There are many standout moments in climatologist Michael Mann’s new book, but perhaps the most salient is a chart reproduced from a 1982 internal Exxon document. With uncanny accuracy, the oil company’s own scientists four decades ago were able to predict the likely levels of atmospheric carbon dioxide, a key greenhouse gas, by 2020, as well as its extremely dangerous impact on global temperatures.
What happened next is what the author describes, with some justification, as “the most immoral act in the history of human civilization”. Rather than raising the alarm, the fossil fuel industry sought instead to protect its profits by spreading disinformation, including funding vicious personalised attacks on individual scientists.
One of their targets was Mann himself. In 1999, he and colleagues published the now iconic “hockey stick” graph, which showed how global temperatures had cooled slowly in recent centuries, only to rise sharply as CO2 levels soared. While most scientists are professionally diffident and avoid public controversy, the Penn State University professor is a man of war. “They thought I was easy prey,” he writes.
His 2012 book The Hockey Stick and the Climate Wars charts in vivid detail how powerful vested interests harassed and threatened him and other colleagues in a vain attempt to silence them. Mann’s latest volume brings the story forward. The premise of The New Climate War is that while overt climate denial is largely a lost cause, it has shape-shifted. The same largely right-wing vested interests are still very much at play, Mann argues, only this time they have cunningly co-opted many of the arguments and anxieties of progressives to stymie and delay effective action.
This is what he calls the new front in the ongoing climate wars being waged by those he labels the climate inactivists. Mann’s alliterative toolkit for inactivists includes disinformation, deceit, divisiveness, deflection, delay and doomism. Watching the Covid pandemic unfold was, he writes, “like watching a time lapse of the climate crisis”. Crucially, in both cases, albeit on different time scales, “the slower we are to act, the higher the cost”.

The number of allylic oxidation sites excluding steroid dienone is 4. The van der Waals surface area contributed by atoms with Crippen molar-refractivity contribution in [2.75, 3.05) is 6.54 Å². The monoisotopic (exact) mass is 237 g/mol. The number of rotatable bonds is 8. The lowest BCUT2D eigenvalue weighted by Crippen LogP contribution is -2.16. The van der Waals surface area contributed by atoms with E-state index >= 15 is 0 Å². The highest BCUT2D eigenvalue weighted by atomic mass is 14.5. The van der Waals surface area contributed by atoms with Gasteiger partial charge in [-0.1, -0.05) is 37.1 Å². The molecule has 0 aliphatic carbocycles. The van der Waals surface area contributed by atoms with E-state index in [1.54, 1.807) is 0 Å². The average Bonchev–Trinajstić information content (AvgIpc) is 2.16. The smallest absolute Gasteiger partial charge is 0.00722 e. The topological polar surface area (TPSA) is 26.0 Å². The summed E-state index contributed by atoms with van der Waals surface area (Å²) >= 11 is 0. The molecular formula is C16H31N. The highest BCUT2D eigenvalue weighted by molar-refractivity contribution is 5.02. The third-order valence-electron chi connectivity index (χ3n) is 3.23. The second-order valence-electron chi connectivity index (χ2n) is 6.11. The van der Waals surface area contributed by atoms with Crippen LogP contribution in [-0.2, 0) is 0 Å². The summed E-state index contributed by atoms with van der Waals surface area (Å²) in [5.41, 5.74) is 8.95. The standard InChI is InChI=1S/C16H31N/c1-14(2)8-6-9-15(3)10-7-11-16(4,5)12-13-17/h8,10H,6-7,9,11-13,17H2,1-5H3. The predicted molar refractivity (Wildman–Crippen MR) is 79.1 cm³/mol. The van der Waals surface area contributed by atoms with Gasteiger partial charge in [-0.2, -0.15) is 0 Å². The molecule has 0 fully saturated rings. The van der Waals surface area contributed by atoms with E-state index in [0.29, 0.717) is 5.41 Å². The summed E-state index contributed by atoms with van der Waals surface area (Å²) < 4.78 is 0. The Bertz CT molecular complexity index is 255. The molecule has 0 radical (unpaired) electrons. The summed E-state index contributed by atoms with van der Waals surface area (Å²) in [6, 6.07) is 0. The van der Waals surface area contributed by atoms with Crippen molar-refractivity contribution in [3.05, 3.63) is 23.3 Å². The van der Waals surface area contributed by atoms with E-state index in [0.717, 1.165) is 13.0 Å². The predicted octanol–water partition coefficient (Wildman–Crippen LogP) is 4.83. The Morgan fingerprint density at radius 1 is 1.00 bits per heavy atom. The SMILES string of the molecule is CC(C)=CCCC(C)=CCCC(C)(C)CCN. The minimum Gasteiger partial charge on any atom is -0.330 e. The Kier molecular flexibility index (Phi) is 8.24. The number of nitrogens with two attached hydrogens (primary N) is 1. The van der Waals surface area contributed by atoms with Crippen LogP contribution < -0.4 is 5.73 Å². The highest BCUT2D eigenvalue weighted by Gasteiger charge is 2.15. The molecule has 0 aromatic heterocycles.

One of the most insidious shifts in climate messaging is to push all the onus onto individual actions. This effectively lets the real culprits – multinational corporations – clean off the hook. “Is behaviour-shaming the modern opiate of the climate-anxiety-stricken masses? And are the inactivists the pushers?” Mann asks provocatively. It was, he adds, energy firm BP that first promoted the concept of the “personal carbon footprint”.
Last year it emerged that fossil fuel interests were behind a PR campaign in the US trying to drive a racial wedge between Black Lives Matters protesters and climate activists. Mann advises readers not to let themselves “get dragged into divisive spats with those who are on the same side as you”.
Given his pugilistic style, Mann adds: “I constantly have to remind myself of the very advice I’m giving you right now.”
He articulates the frustration felt by some scientists that they are being unfairly judged. “Many ostensible climate advocates would gladly throw us [scientists] under the bus because we’re not living our lives as off-the-grid vegan hermits.”
In war there are casualties, including the innocent. While Mann rightly blasts delayers and cynical “eco-modernists” such as Bill Gates, Bjorn Lomborg and Michael Shellenberger, some of his volleys inflict collateral damage on good faith climate allies such as George Monbiot and Prof Kevin Anderson.
Unusually, Twitter provides much of the book’s source material (Mann is a prolific tweeter). This may explain the robust nature of many of the exchanges, especially among people supposedly on the same side. Mann reserves special scorn for defeatism: “Doomism today arguably poses a greater threat to climate action than outright denial.” That is probably a stretch.
While cognisant that climate change poses grave risks to civilisation, he adds that “there is no cliff that we fall off at 1.5 or 2C of warming”. A better analogy, he argues, is that “we’re walking into a minefield, and the further we go, the greater the risk”.
The minefield metaphor chimes well with his war framing, but I did not find it entirely reassuring. After all, you may also be unlucky and step straight onto a mine – an outcome every bit as hazardous as tumbling off a cliff. But his point remains valid: for as long as there is the slightest chance of avoiding an irreversible climate calamity, simply giving up is as morally indefensible as climate denial, delay or deflection.
Mann’s conditional climate optimism is inspired in part by the youth climate movement. He is also adamant that the entire fossil fuel sector can be quite quickly replaced by renewables. Many energy experts might demur.
The New Climate Wars is a punchy, provocative, informed, sometimes idiosyncratic but also deeply personal take on the crisis, by a respected voice in the climate science and communications field.
John Gibbons is an environmental journalist and commentator.